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Chidambaram Pandaram Vs. Lakshminarayana Chettiar - Court Judgment

LegalCrystal Citation
SubjectCivil
CourtChennai
Decided On
Reported inAIR1941Mad652; (1941)2MLJ109
AppellantChidambaram Pandaram
RespondentLakshminarayana Chettiar
Excerpt:
- .....is itself without jurisdiction and therefore the order dismissing the petition to set aside the sale on the ground that the security has not been furnished is wrong.2. there is no doubt that in this case the learned subordinate judge did not bear in mind that under order 21, rule 90 the court could demand security only before admitting the application and not afterwards. in this case it is clear from the endorsements made on the petitions that notice was ordered in both the petitions, that is the petition to set aside the sale and also the petition to dispense with security and the advocate on the other side was actually heard before orders were passed in both the petitions. it cannot therefore be said that either of the petitions had not been admitted. usually and rightly the issue.....
Judgment:

Pandrang Row, J.

1. This is an appeal from the order of the Subordinate Judge of Coimbatore dismissing an application to set aside a sale under Order 21, Rule 90, Civil Procedure Code, on the ground that the security required to be furnished by his order made a few days earlier, had not been furnished. The only ground taken in this appeal is that the order of the Subordinate Judge requiring security to be furnished is itself without jurisdiction and therefore the order dismissing the petition to set aside the sale on the ground that the security has not been furnished is wrong.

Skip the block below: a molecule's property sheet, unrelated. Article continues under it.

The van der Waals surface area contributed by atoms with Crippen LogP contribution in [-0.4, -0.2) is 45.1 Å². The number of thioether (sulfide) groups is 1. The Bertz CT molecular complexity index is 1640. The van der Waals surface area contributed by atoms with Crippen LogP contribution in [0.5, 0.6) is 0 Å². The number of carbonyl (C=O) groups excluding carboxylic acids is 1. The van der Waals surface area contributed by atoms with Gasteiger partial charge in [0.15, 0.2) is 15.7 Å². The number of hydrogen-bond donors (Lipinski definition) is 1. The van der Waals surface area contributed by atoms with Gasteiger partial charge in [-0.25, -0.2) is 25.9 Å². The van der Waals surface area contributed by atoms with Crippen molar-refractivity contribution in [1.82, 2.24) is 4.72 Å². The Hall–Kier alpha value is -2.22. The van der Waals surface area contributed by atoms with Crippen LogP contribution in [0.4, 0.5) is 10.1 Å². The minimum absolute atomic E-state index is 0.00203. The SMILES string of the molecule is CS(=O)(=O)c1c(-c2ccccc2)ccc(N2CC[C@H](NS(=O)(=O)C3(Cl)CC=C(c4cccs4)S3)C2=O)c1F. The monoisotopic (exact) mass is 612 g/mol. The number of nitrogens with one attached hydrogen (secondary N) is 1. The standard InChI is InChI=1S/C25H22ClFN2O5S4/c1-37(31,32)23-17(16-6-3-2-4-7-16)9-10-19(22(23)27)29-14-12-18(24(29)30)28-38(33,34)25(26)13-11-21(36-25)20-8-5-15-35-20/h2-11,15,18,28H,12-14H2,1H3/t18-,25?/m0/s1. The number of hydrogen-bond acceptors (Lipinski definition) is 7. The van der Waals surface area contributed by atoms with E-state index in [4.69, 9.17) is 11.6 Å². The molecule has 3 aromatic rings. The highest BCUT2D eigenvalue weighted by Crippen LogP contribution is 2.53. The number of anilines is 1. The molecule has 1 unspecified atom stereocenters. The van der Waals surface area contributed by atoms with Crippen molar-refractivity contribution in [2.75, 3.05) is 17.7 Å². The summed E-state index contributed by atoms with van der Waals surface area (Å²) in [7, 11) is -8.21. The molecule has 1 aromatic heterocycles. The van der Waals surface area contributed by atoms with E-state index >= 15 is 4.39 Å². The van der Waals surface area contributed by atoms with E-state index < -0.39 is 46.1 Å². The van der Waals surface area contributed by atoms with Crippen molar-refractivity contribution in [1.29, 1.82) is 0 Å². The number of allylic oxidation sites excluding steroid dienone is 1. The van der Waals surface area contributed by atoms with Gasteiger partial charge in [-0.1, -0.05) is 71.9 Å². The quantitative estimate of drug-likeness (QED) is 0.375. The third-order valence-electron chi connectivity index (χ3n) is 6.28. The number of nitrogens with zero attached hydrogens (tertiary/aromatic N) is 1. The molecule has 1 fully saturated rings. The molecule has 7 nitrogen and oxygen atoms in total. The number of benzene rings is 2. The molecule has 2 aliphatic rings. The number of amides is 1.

2. There is no doubt that in this case the learned Subordinate Judge did not bear in mind that under Order 21, Rule 90 the Court could demand security only before admitting the application and not afterwards. In this case it is clear from the endorsements made on the petitions that notice was ordered in both the petitions, that is the petition to set aside the sale and also the petition to dispense with security and the Advocate on the other side was actually heard before orders were passed in both the petitions. It cannot therefore be said that either of the petitions had not been admitted. Usually and rightly the issue of a notice to the other side is regarded as a step showing that the petition has been admitted and certainly the actual hearing of the other side before orders are passed is only making the matter more certain. It is quite possible of course that the lower Court did not intend really to admit the petitions, but if in law the procedure adopted by it has necessarily the effect of having brought about the admission of the petitions, it is not possible for us now to regard them as not having passed the admission stage when the order to give security was made. We must therefore uphold the appellant's contention that the order requiring security was one passed without jurisdiction and that accordingly the order dismissing the application on the ground that security had not been furnished is wrong and must be set aside. The appeal is accordingly allowed and the petition remanded to the Court below for being heard according to law. The appellant is entitled to his costs of this appeal from the respondents.


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